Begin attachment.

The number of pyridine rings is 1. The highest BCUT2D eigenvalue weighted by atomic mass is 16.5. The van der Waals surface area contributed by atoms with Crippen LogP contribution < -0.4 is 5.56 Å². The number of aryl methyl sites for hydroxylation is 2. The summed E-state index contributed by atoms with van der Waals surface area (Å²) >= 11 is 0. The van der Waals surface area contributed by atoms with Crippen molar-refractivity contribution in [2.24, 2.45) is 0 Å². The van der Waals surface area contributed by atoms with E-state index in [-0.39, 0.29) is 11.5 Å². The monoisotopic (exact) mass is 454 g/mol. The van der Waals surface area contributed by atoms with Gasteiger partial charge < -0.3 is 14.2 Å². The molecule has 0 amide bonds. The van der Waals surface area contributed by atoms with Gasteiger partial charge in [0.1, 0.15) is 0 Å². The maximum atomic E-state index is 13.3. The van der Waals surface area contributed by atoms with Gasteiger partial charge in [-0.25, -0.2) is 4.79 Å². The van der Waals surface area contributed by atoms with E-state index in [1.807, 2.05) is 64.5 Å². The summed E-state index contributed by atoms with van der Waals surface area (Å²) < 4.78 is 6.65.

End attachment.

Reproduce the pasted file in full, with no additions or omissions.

The number of pyridine rings is 1. The highest BCUT2D eigenvalue weighted by atomic mass is 16.5. The van der Waals surface area contributed by atoms with Crippen LogP contribution < -0.4 is 5.56 Å². The number of aryl methyl sites for hydroxylation is 2. The summed E-state index contributed by atoms with van der Waals surface area (Å²) >= 11 is 0. The van der Waals surface area contributed by atoms with Crippen molar-refractivity contribution in [2.24, 2.45) is 0 Å². The van der Waals surface area contributed by atoms with E-state index in [-0.39, 0.29) is 11.5 Å². The monoisotopic (exact) mass is 454 g/mol. The van der Waals surface area contributed by atoms with Gasteiger partial charge < -0.3 is 14.2 Å². The molecule has 0 amide bonds. The van der Waals surface area contributed by atoms with Gasteiger partial charge in [0.1, 0.15) is 0 Å². The maximum atomic E-state index is 13.3. The van der Waals surface area contributed by atoms with Gasteiger partial charge in [-0.25, -0.2) is 4.79 Å². The van der Waals surface area contributed by atoms with E-state index in [1.807, 2.05) is 64.5 Å². The summed E-state index contributed by atoms with van der Waals surface area (Å²) < 4.78 is 6.65.